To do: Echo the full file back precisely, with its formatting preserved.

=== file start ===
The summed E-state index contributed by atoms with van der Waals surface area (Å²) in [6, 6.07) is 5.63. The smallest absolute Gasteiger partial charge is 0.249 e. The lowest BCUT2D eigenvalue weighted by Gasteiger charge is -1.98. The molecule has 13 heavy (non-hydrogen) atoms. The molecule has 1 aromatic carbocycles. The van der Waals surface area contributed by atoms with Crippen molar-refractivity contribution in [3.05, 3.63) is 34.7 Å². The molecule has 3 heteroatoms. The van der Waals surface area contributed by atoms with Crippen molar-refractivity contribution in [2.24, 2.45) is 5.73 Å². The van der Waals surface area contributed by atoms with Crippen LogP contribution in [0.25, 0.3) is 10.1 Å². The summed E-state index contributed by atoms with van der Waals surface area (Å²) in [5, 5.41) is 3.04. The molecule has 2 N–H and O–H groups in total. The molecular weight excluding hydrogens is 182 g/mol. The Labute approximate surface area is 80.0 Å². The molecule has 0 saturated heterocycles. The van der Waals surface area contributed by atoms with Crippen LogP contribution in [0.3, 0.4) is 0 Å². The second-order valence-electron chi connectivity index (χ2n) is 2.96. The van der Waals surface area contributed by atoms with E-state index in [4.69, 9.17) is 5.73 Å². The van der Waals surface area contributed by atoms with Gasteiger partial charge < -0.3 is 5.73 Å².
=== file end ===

The summed E-state index contributed by atoms with van der Waals surface area (Å²) in [6, 6.07) is 5.63. The smallest absolute Gasteiger partial charge is 0.249 e. The lowest BCUT2D eigenvalue weighted by Gasteiger charge is -1.98. The molecule has 13 heavy (non-hydrogen) atoms. The molecule has 1 aromatic carbocycles. The van der Waals surface area contributed by atoms with Crippen molar-refractivity contribution in [3.05, 3.63) is 34.7 Å². The molecule has 3 heteroatoms. The van der Waals surface area contributed by atoms with Crippen molar-refractivity contribution in [2.24, 2.45) is 5.73 Å². The van der Waals surface area contributed by atoms with Crippen LogP contribution in [0.25, 0.3) is 10.1 Å². The summed E-state index contributed by atoms with van der Waals surface area (Å²) in [5, 5.41) is 3.04. The molecule has 2 N–H and O–H groups in total. The molecular weight excluding hydrogens is 182 g/mol. The Labute approximate surface area is 80.0 Å². The molecule has 0 saturated heterocycles. The van der Waals surface area contributed by atoms with Crippen LogP contribution in [0.3, 0.4) is 0 Å². The second-order valence-electron chi connectivity index (χ2n) is 2.96. The van der Waals surface area contributed by atoms with E-state index in [4.69, 9.17) is 5.73 Å². The van der Waals surface area contributed by atoms with Gasteiger partial charge < -0.3 is 5.73 Å².